This is a voluntary effort. If the Province of Quebec decides that it does not want to participate, that should not impede the desires of other provinces that wish to have a single securities regulator.

Senator Hervieux-Payette: Honourable senators, the leader is arguing that we are the only country without a national organization. I must remind her that the Prime Minister is travelling around the world now telling people we have a different law, that is why we are different and they are all having problems. Either we go along with the rest and go down the drain, or we have our own rules. Our system has prevailed.

When will the leader’s government table a study that will demonstrate, beyond any reasonable doubt, that we need that regulator and it is not for political purposes?

Senator LeBreton: Honourable senators, while travelling around the world representing us so very well, the Prime Minister and the Minister of Finance have discussed the notion of the global bank tax. Both have said that they do not believe Canada should be punished with this tax. The Prime Minister pointed out that Canada has handled it finances very well and did not have any bank failures, nor did the Canadian government become involved in any bailouts. The Prime Minister stated that Canada should not be punished for all of its good work. Honourable senators, with regard to when our government will table its intentions, the honourable senator knows that the government is seeking an opinion from the Supreme Court of Canada to provide legal certainty on Parliament’s authority to establish such a common securities regulator. Once that process is complete, we will table the plan.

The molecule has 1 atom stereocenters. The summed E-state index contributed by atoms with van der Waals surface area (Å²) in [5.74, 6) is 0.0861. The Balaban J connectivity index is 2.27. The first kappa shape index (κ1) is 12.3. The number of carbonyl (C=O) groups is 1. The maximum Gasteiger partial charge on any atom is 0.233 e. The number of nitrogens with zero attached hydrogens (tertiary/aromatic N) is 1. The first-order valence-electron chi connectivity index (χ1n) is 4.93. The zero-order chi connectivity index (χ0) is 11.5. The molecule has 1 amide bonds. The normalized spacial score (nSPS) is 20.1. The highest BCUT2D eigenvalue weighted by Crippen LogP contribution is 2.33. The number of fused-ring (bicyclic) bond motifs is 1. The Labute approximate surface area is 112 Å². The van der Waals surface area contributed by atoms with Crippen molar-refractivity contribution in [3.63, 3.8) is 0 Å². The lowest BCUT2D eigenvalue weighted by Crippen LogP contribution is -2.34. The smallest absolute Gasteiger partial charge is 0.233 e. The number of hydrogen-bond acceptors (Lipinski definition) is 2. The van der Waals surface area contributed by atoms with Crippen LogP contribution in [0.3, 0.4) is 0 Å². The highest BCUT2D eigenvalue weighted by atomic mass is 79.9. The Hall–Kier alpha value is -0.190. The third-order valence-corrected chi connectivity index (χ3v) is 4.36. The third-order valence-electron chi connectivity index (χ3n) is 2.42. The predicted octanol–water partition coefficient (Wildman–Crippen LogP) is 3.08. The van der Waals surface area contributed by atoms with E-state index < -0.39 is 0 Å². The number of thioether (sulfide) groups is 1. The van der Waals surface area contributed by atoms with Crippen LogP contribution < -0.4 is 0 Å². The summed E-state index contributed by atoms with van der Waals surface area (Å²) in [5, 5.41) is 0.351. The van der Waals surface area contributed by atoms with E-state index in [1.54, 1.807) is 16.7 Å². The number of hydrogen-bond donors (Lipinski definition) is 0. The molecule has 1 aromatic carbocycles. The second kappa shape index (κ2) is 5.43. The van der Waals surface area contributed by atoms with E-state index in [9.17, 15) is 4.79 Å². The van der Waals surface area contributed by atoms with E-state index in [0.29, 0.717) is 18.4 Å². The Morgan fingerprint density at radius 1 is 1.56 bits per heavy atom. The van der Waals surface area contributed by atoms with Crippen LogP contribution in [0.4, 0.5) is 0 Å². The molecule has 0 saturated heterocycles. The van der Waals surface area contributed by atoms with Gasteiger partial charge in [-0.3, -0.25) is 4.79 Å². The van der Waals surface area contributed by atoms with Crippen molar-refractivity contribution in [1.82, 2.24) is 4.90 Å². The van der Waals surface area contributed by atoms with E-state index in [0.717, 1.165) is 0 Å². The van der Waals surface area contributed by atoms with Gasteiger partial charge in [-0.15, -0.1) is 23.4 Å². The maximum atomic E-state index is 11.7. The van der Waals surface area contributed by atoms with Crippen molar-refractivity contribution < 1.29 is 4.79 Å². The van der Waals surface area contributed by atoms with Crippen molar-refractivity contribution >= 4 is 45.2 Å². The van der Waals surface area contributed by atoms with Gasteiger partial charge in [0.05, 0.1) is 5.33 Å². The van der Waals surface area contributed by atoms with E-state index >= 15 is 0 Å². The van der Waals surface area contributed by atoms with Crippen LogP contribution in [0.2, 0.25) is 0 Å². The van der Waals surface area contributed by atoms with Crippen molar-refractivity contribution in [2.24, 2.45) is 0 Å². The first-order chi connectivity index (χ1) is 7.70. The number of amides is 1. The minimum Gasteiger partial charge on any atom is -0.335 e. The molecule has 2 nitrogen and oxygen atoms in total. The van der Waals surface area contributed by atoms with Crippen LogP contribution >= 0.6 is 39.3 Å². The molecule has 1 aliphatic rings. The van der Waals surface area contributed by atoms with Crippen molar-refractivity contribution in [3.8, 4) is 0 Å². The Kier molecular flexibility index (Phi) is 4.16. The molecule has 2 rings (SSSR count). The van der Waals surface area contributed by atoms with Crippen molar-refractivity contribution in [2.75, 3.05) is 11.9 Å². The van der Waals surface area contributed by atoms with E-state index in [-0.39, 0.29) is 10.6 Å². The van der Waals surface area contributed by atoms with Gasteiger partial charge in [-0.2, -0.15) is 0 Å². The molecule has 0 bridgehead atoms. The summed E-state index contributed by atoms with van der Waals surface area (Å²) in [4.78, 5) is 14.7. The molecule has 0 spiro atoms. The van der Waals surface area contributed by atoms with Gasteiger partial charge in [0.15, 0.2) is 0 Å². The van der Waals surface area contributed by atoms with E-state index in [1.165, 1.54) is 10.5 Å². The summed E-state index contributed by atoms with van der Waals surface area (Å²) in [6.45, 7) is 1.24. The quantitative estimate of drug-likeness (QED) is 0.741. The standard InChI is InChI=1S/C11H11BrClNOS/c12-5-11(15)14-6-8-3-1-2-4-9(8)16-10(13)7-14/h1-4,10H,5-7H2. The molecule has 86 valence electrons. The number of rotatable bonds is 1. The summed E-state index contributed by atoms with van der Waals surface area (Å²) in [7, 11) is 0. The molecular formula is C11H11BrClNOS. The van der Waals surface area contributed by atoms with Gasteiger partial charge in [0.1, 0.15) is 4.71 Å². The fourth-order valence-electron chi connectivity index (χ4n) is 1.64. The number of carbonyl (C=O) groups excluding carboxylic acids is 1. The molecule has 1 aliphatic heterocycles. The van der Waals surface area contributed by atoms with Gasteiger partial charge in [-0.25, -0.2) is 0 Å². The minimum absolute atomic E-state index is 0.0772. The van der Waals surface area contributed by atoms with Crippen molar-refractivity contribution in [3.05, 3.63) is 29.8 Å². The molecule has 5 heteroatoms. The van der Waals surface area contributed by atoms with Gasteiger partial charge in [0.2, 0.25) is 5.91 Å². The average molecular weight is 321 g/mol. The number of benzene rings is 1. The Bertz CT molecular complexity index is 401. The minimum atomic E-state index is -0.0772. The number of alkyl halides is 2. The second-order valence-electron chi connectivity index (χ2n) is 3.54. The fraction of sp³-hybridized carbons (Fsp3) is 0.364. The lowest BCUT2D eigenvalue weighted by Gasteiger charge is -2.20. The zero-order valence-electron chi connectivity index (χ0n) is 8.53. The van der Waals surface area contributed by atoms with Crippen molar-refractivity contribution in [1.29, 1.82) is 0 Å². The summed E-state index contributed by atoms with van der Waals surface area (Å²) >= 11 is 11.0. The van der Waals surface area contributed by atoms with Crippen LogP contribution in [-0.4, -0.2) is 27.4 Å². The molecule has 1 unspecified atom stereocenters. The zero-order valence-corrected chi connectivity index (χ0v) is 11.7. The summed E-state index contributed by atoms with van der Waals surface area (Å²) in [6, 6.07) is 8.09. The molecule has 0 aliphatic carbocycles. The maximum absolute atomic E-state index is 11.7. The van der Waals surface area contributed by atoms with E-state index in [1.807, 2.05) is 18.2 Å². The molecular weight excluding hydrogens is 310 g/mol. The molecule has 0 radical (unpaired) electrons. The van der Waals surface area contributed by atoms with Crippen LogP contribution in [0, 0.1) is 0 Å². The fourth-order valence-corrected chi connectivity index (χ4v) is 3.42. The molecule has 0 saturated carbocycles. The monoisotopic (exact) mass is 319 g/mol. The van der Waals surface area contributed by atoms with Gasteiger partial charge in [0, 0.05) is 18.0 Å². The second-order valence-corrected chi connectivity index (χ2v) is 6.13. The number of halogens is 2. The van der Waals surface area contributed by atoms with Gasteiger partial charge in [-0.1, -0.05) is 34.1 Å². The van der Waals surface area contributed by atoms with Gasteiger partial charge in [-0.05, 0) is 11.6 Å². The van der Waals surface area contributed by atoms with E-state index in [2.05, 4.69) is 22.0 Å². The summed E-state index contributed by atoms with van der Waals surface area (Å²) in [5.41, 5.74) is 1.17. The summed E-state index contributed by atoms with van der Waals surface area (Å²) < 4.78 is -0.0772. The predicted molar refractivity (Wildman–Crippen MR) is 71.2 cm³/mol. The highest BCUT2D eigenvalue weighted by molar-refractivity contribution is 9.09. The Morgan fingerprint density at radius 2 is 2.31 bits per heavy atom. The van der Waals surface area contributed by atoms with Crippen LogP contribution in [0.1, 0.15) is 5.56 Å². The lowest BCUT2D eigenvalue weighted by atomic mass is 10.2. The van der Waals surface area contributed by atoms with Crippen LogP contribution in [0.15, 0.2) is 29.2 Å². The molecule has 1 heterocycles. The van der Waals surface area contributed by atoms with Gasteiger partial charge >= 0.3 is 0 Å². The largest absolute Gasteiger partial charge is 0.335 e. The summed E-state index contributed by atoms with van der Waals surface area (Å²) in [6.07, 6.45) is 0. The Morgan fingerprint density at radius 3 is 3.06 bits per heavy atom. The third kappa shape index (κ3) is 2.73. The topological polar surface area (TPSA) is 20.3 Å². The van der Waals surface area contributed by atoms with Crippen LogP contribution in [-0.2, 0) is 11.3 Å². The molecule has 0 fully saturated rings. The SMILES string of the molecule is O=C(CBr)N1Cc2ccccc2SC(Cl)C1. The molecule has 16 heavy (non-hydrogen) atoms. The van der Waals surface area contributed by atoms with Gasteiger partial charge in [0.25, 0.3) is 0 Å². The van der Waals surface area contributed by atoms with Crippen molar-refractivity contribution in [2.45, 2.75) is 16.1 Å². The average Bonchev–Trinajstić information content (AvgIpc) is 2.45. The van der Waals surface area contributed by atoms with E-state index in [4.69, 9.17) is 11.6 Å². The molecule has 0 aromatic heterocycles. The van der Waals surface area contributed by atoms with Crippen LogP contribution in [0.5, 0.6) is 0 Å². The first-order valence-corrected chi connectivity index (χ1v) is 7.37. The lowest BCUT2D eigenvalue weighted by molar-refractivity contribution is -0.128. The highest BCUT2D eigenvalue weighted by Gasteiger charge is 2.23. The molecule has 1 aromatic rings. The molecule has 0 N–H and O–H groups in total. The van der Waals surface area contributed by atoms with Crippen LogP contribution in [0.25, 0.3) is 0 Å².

Canadian Mortgage Crisis?

21 April 2021 at 09h59

Yesterday, I questioned the Leader of the Government in the Senate about the looming mortgage crisis in Canada. Please find attached the transcript of my questions and her answers.

 

Hon. Céline Hervieux-Payette: Honourable senators, my question is for the Leader of the Government in the Senate. Canadians’ ratio of debt to net income now sits at approximately 146 per cent. This figure clearly indicates that we are headed towards a financial crisis that could equal the 2008 crisis in the U.S.

New mortgage rules announced by the Minister of Finance, Jim Flaherty, went into effect yesterday in order to reduce the number of Canadians tempted by low interest rates and rising housing prices and who commit to a mortgage that they may no longer have the means to pay should interest rates increase.

The Conservative government has attempted on a number of occasions to persuade the Canadian public, wrongly, that the housing bubble was not about to burst and has made no tangible efforts to prevent Canadians from going into debt in such a volatile area. What additional measures has this government taken to force financial institutions to exercise more caution when providing mortgages guaranteed by the government?

(1430)

[English]